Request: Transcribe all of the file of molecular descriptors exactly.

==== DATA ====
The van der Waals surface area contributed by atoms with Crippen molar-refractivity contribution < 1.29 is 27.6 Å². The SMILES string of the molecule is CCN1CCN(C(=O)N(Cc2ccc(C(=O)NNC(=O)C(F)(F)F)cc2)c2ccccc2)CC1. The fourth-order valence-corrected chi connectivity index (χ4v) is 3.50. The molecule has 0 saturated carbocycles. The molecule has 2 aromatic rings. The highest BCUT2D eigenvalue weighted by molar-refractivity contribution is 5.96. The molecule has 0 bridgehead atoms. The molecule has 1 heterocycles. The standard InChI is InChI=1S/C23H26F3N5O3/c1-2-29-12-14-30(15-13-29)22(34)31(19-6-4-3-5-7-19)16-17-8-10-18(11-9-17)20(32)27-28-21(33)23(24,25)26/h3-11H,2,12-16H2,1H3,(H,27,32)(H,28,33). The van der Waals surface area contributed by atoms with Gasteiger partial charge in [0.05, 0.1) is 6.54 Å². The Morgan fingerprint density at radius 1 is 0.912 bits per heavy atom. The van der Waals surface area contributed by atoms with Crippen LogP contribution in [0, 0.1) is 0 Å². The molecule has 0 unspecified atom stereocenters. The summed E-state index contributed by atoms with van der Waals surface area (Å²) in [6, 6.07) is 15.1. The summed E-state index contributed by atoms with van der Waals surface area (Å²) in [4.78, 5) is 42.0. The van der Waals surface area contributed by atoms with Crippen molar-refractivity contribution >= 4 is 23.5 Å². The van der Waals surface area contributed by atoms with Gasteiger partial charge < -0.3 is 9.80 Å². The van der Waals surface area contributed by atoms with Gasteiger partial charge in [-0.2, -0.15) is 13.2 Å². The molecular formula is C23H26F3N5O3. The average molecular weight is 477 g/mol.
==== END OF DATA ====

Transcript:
The van der Waals surface area contributed by atoms with Crippen molar-refractivity contribution < 1.29 is 27.6 Å². The SMILES string of the molecule is CCN1CCN(C(=O)N(Cc2ccc(C(=O)NNC(=O)C(F)(F)F)cc2)c2ccccc2)CC1. The fourth-order valence-corrected chi connectivity index (χ4v) is 3.50. The molecule has 0 saturated carbocycles. The molecule has 2 aromatic rings. The highest BCUT2D eigenvalue weighted by molar-refractivity contribution is 5.96. The molecule has 0 bridgehead atoms. The molecule has 1 heterocycles. The standard InChI is InChI=1S/C23H26F3N5O3/c1-2-29-12-14-30(15-13-29)22(34)31(19-6-4-3-5-7-19)16-17-8-10-18(11-9-17)20(32)27-28-21(33)23(24,25)26/h3-11H,2,12-16H2,1H3,(H,27,32)(H,28,33). The van der Waals surface area contributed by atoms with Gasteiger partial charge in [0.05, 0.1) is 6.54 Å². The Morgan fingerprint density at radius 1 is 0.912 bits per heavy atom. The van der Waals surface area contributed by atoms with Crippen LogP contribution in [0, 0.1) is 0 Å². The molecule has 0 unspecified atom stereocenters. The summed E-state index contributed by atoms with van der Waals surface area (Å²) in [6, 6.07) is 15.1. The summed E-state index contributed by atoms with van der Waals surface area (Å²) in [4.78, 5) is 42.0. The van der Waals surface area contributed by atoms with Crippen molar-refractivity contribution >= 4 is 23.5 Å². The van der Waals surface area contributed by atoms with Gasteiger partial charge < -0.3 is 9.80 Å². The van der Waals surface area contributed by atoms with Gasteiger partial charge in [-0.2, -0.15) is 13.2 Å². The molecular formula is C23H26F3N5O3. The average molecular weight is 477 g/mol.